Audience understanding: some types and tips

When talking about presentations and impressing your audience with a well-designed and effective set of slides, we often speak of the audience as if it were a monolith. Far from it. There are audiences and there are audiences.

We’ve spoken on this blog about knowing your audience, in terms of composition and expectation. In today’s post, we look at the taxonomy or classification of audiences, as broadly outlined by Edward Lowe, and share our own thoughts on each category:

1. The uninformed audience: This may seem like the most difficult audience to present to. If your audience has no prior knowledge about the topic you are presenting, you might feel a huge pressure of having not only to impress them, but to educate them. Our advice is simple – and relates back to our basic principles – make a script and tell the story! You might have to work a bit harder at collating and assembling facts, figures and anecdotes for this uninformed audience, but once you have it all in place, your work is cut out for you. Such an audience is likely to receive and absorb your presentation with greater attentiveness and curiosity than one with too much prior information. And you can leverage this further by weaving in Q&A and other such interactive ideas in order to bring them into the picture, and make the journey from ignorance to knowledge, with you!

2. The apathetic audience: Simple put, this is the audience that doesn’t care what you say or how well you say it. We feel this is really the trickiest audience to  engage with, leave alone impress. Here’s what can work for such an audience – one, keep your radar alert… You can sense the apathy 2 or 3 slides into your presentation. Don’t be unnerved by it. Keep a back-up of high-energy life-related points up your sleeve. Even the most apathetic audience is likely to be interested in something that touches their lives. For example, in 2020 no one could be apathetic about statistics (not everyone’s favorite subject) because everyone was interested in the figures related to the pandemic. No one is indifferent to a good joke. Make them laugh, and you’re one step closer to converting apathy into interest.

3. The favorable audience: This is the kind we always hope to get! Those who are already kindly disposed towards you – and likely to receive your presentation with open minds and positive feedback. However, this is a danger zone for those who take a favorable audience for granted. Just because you know they’re on your side doesn’t mean you can be casual or careless in your presentation. Instead, it’s wise to build on the positives, and turn them to your advantage through active participation, affirmative action and the next level of buy-in.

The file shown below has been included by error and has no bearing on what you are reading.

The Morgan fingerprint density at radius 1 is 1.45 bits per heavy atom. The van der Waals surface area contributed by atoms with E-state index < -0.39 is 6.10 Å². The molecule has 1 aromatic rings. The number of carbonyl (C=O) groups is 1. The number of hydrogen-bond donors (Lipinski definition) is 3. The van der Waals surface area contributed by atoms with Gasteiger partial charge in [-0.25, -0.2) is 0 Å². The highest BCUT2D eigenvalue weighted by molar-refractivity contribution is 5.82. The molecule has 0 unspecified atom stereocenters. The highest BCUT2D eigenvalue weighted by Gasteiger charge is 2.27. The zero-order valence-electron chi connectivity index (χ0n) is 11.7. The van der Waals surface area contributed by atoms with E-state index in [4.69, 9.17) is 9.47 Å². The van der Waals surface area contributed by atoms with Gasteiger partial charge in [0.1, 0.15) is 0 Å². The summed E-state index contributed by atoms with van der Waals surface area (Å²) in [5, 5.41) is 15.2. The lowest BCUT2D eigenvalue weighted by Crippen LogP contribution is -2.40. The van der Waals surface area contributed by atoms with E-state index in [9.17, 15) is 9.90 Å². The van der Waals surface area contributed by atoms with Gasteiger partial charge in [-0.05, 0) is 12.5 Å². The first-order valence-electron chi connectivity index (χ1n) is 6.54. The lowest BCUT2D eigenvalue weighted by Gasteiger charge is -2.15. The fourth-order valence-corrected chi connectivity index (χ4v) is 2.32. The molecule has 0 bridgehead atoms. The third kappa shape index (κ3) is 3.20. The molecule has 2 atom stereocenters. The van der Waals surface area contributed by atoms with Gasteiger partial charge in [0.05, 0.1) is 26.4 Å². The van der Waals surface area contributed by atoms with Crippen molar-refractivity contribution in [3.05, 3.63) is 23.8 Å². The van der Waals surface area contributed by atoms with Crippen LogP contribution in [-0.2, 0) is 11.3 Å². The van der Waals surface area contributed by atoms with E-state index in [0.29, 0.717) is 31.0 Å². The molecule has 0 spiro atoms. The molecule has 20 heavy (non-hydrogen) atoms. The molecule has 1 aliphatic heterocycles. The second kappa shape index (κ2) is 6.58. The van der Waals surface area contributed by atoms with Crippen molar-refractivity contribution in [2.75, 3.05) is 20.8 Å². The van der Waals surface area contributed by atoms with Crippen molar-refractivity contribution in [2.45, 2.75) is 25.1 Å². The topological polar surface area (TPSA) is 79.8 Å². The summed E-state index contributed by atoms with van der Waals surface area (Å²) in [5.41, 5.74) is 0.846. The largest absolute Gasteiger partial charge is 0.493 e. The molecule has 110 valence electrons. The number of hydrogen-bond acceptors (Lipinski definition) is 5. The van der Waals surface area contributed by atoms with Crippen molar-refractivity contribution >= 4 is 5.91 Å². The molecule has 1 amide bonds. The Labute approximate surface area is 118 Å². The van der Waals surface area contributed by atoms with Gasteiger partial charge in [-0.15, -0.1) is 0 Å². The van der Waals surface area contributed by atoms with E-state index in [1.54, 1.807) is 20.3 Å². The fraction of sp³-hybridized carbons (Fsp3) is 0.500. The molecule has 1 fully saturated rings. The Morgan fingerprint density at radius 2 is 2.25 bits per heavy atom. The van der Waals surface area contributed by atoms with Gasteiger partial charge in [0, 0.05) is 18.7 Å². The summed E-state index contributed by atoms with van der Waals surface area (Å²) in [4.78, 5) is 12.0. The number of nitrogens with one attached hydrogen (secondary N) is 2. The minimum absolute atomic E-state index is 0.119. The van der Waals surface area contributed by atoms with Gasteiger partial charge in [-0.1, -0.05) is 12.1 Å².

4. The hostile audience: How scary that can be! Especially if you are unprepared. What makes sense in such scenarios is to counter any aggression or resistance with a calm and persuasive command over your material and your knowledge. Countering an argumentative or disbelieving tone with courtesy goes a long way towards defusing situations and making them give you the benefit of the doubt. Here is where your skills as a speaker and your diligence as a researcher will come to the fore. It’s easier to be hostile to an random statement than to one backed up by solid data. So, if you face such an audience, take a deep breath and say, “I see what you mean… However…” or “Let’s agree to disagree…” and move on to the next point.

5. The mixed audience: This, we feel, is the one you will most likely encounter, most of the time. A mixture of individual attitudes, and a mixed bag of reactions. Remember that the nature of an audience is revealed mainly during the interactive sessions, especially live Q&A. Moderating questions that come in is key to handling mixed audiences with the same style and substance that your best presentations are known to have.


Professional presenters (especially speakers) are good at gauging audience types and adapting on the spot. For those who are just getting the hang of it – don’t be disheartened – there are ways in which you can get yourself audience-ready in advance… Look out for our next post!